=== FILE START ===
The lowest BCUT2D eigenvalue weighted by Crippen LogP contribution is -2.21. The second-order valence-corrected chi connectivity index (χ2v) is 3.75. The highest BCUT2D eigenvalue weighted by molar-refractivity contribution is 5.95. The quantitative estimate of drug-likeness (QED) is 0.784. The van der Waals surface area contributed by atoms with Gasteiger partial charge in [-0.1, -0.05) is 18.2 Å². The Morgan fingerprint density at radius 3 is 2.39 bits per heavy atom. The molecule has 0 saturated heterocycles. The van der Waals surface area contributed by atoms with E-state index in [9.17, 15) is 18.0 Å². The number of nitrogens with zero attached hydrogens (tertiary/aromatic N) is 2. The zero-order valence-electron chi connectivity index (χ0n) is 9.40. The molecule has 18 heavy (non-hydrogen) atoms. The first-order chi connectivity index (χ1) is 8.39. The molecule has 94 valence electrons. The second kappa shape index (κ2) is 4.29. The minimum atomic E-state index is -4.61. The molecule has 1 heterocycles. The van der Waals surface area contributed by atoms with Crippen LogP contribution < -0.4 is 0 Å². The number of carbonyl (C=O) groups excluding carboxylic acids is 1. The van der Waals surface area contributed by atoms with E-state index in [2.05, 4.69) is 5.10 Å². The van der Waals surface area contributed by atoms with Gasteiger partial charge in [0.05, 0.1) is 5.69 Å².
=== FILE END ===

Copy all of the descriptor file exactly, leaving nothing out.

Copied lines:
The lowest BCUT2D eigenvalue weighted by Crippen LogP contribution is -2.21. The second-order valence-corrected chi connectivity index (χ2v) is 3.75. The highest BCUT2D eigenvalue weighted by molar-refractivity contribution is 5.95. The quantitative estimate of drug-likeness (QED) is 0.784. The van der Waals surface area contributed by atoms with Gasteiger partial charge in [-0.1, -0.05) is 18.2 Å². The Morgan fingerprint density at radius 3 is 2.39 bits per heavy atom. The molecule has 0 saturated heterocycles. The van der Waals surface area contributed by atoms with E-state index in [9.17, 15) is 18.0 Å². The number of nitrogens with zero attached hydrogens (tertiary/aromatic N) is 2. The zero-order valence-electron chi connectivity index (χ0n) is 9.40. The molecule has 18 heavy (non-hydrogen) atoms. The first-order chi connectivity index (χ1) is 8.39. The molecule has 94 valence electrons. The second kappa shape index (κ2) is 4.29. The minimum atomic E-state index is -4.61. The molecule has 1 heterocycles. The van der Waals surface area contributed by atoms with Crippen LogP contribution < -0.4 is 0 Å². The number of carbonyl (C=O) groups excluding carboxylic acids is 1. The van der Waals surface area contributed by atoms with E-state index in [2.05, 4.69) is 5.10 Å². The van der Waals surface area contributed by atoms with Gasteiger partial charge in [0.05, 0.1) is 5.69 Å².